SINGAPORE - Fewer shipments from electronics firms sent Singapore's exports down unexpectedly in May despite signs that factories had been stepping up production in recent months.
Non-oil domestic exports fell 4.6 per cent last month over the same month last year, trade agency IE Singapore said yesterday.
Economists had projected a contraction of just 0.2 per cent, improving from April's 1 per cent dip.
But they were let down by electronics shipments, which fell by a larger-than-expected 13.2 per cent in May over a year ago.
This was largely due to a continued slump in demand for personal computer parts, disk media products and integrated circuits, IE Singapore said.
Non-electronics exports such as pharmaceuticals helped offset this fall, but they rose by only a "marginal" 0.2 per cent, it added.
May's poor export performance was a surprise as the manufacturing sector had seemed to be gaining steam since April, implying that demand - including export demand - was on the rise.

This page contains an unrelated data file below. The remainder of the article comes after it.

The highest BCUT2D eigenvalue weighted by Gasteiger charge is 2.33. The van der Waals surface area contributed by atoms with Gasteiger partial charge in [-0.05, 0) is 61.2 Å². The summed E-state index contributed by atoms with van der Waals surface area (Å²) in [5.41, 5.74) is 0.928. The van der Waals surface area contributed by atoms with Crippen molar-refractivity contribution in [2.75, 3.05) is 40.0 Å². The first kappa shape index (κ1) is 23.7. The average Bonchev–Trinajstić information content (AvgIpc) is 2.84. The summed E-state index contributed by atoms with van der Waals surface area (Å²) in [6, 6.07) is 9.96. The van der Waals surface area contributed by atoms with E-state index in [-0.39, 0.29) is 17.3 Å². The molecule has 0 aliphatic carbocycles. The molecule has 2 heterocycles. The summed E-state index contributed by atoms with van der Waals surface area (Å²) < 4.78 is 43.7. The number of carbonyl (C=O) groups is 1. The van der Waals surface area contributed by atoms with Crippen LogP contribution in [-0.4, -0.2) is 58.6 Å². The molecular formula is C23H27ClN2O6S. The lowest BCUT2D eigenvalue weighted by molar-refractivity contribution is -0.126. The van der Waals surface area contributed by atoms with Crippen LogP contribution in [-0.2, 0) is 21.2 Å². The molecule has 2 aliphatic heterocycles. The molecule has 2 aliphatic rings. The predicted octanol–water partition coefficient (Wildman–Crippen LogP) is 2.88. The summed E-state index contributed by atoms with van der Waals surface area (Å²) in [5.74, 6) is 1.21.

Factories cranked out 4.7 per cent more output in April over a year earlier, while the purchasing managers' index, an early indicator of manufacturing performance, hit a two-year high in May.
The divergence between how much factories are producing and how much they are selling abroad has raised concerns that inventories are building up.
If demand falls short of supply, manufacturers could be stuck with too much inventory and reduce factory activity later this year, economists say.